Nick says the newspapers covered Gatsby's death with a tendency towards sensationalism, that Mrs. Wilson's sister Catherine testified at the inquest that her sister had never been unfaithful, and that Tom and Daisy disappeared. Gatsby's father (Mr. Henry Gatz) arrives, having read of his son's death in the paper. It seems to Nick that Mr. Gatz's pride in his son's success and achievements is greater than his grief.
As Mr. Gatz and Nick are making funeral arrangements, Nick makes a few selective phone calls to people who he thinks might attend the funeral. It rains on the day of the funeral, which is attended only by Nick, Gatz, the funeral director, some of Gatsby's servants, and the drunk man from the library, who marvels at how few people are there when there used to be hundreds at the house.
Nick recalls the pleasures of returning home to the Midwest on his Christmas breaks from school, suggesting that even while he knew the East was superior in so many ways, he felt its truths were distorted. Ultimately, he says, he decided to go home. As he is tying up loose ends, he has a conversation with Jordan, who listens to his explanations of why he doesn't want to see her with no reaction, except of saying she is engaged.
Finally, he also has an encounter with Tom Buchanan, demanding to know what happened in the hours after Gatsby's death - specifically, when Wilson came to the house looking for the yellow car. Tom insists that Wilson was crazy with grief and that he had his revolver in his hand, and that even if Tom did say who owned the yellow car, Gatsby got what he deserved. 'He threw dust into your eyes just like he did in Daisy's, but ... he ran over Myrtle like you'd run over a dog and never even stopped his car.' Nick comments that there is nothing he could say, 'except the one unutterable fact that it wasn't true'. He then writes in narration of seeing clearly that Tom believed everything he did was justified, but also the truth of who he and Daisy really were.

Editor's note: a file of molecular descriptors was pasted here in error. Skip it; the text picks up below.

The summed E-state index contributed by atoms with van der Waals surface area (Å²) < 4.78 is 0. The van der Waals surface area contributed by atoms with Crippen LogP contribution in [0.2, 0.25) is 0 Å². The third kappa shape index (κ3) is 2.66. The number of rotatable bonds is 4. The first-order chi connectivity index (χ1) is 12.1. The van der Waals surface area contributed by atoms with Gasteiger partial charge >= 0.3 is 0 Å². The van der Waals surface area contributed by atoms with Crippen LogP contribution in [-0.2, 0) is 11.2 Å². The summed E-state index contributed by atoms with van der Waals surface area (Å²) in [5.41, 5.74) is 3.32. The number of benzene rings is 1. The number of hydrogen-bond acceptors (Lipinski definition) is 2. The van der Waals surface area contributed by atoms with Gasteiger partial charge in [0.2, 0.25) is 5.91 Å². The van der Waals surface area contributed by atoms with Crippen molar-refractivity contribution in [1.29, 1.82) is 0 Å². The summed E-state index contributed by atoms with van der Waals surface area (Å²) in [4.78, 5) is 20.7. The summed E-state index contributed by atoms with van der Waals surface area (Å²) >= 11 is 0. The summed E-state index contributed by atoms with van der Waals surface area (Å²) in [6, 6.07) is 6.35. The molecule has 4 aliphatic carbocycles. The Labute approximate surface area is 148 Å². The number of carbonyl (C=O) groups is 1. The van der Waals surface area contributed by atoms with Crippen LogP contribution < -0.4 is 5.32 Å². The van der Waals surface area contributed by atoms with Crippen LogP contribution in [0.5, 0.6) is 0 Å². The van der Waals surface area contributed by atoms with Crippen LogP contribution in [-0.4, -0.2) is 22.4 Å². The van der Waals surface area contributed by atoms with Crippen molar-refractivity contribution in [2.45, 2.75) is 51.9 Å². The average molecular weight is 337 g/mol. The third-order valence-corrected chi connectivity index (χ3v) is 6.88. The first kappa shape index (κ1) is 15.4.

On his final night on Long Island, Nick visits Gatsby's house one last time, then goes out to the beach, where he looks at the same view Gatsby must have had and contemplates the journey, emotional and physical, that Gatsby made in pursuit of his dream. Nick stares at the green light on what used to be Tom and Daisy's clock, remembering.
Themes and Character Analysis
Truth / honesty versus lies
- Reference to media sensationalism and the lies told by Catherine : the tension between truth and honesty, Nick's perhaps naive belief in honesty and integrity as general human values
- The disappearance of Tom and Daisy : demonstrates their complete self-absorption and lack of integrity by taking off
- Klipspringer's attitude represents the self-serving attitudes of just about everyone who attended one of Gatsby's parties, while the appearance of the guest from the library as previously discussed, links Gatsby's death to reality. This is in contrast to the perspective offered by Klipspringer, who links Gatsby's life with shallowness and the fantasy that his money made him worthwhile (particularly to Daisy)
Told Wilson where to find Gatsby, a representation of the self-justification and self-interested self-preservation at work in the lives and attitudes of those 'American Dreamers' that Tom represents and embodies.
Didn't tell Tom what Gatsby told him about who was driving when Myrtle was killed. In other words, Nick tells a lie by concealing the truth, thereby making himself less honest than he seems to want the reader to be.
His commentary on East and West, specifically his suggestion that the alluring economic and social prosperity promised by life in the East is as much of an illusion as Gatsby's belief in Daisy's love. The idea that the two journeys are parallel, that Nick's attempt to enter that eastern prosperity is as deluded and empty as Gatsby's attempt to re-enter his past with Daisy, is reinforced by the work's final image, Nick standing in the same place that Gatsby stood where Nick first saw him, face to face with his dream across the bay. The difference between the two men, Nick and Gatsby, is that Nick is still alive, physically and emotionally, and can return to the truth that he left behind, a life of integrity which, his physical journey back home suggests, still exists. Gatsby, on the other hand, is dead, his attempt to return to his past ending in failure because his past (i.e. his relationship with Daisy) does not any longer exist. Nick is sick of the empty values represented by the East.